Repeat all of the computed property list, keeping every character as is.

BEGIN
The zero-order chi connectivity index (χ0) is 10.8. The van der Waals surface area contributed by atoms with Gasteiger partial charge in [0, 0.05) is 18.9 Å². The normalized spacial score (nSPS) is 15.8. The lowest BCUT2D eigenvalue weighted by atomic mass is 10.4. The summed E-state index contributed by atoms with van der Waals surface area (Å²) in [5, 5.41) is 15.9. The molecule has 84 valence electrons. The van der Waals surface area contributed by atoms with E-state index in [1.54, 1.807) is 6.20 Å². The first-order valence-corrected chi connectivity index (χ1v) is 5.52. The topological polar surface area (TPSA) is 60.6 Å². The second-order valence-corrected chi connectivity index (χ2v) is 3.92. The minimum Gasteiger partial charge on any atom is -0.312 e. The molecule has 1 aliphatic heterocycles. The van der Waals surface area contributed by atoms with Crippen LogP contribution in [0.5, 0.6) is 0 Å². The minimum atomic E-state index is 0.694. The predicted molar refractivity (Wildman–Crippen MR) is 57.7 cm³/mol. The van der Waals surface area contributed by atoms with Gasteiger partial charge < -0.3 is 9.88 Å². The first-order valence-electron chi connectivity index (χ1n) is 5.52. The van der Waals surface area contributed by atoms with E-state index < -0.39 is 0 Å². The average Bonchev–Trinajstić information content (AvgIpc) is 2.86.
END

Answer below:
The zero-order chi connectivity index (χ0) is 10.8. The van der Waals surface area contributed by atoms with Gasteiger partial charge in [0, 0.05) is 18.9 Å². The normalized spacial score (nSPS) is 15.8. The lowest BCUT2D eigenvalue weighted by atomic mass is 10.4. The summed E-state index contributed by atoms with van der Waals surface area (Å²) in [5, 5.41) is 15.9. The molecule has 84 valence electrons. The van der Waals surface area contributed by atoms with E-state index in [1.54, 1.807) is 6.20 Å². The first-order valence-corrected chi connectivity index (χ1v) is 5.52. The topological polar surface area (TPSA) is 60.6 Å². The second-order valence-corrected chi connectivity index (χ2v) is 3.92. The minimum Gasteiger partial charge on any atom is -0.312 e. The molecule has 1 aliphatic heterocycles. The van der Waals surface area contributed by atoms with Crippen LogP contribution in [0.5, 0.6) is 0 Å². The minimum atomic E-state index is 0.694. The predicted molar refractivity (Wildman–Crippen MR) is 57.7 cm³/mol. The van der Waals surface area contributed by atoms with Gasteiger partial charge < -0.3 is 9.88 Å². The first-order valence-electron chi connectivity index (χ1n) is 5.52. The van der Waals surface area contributed by atoms with E-state index < -0.39 is 0 Å². The average Bonchev–Trinajstić information content (AvgIpc) is 2.86.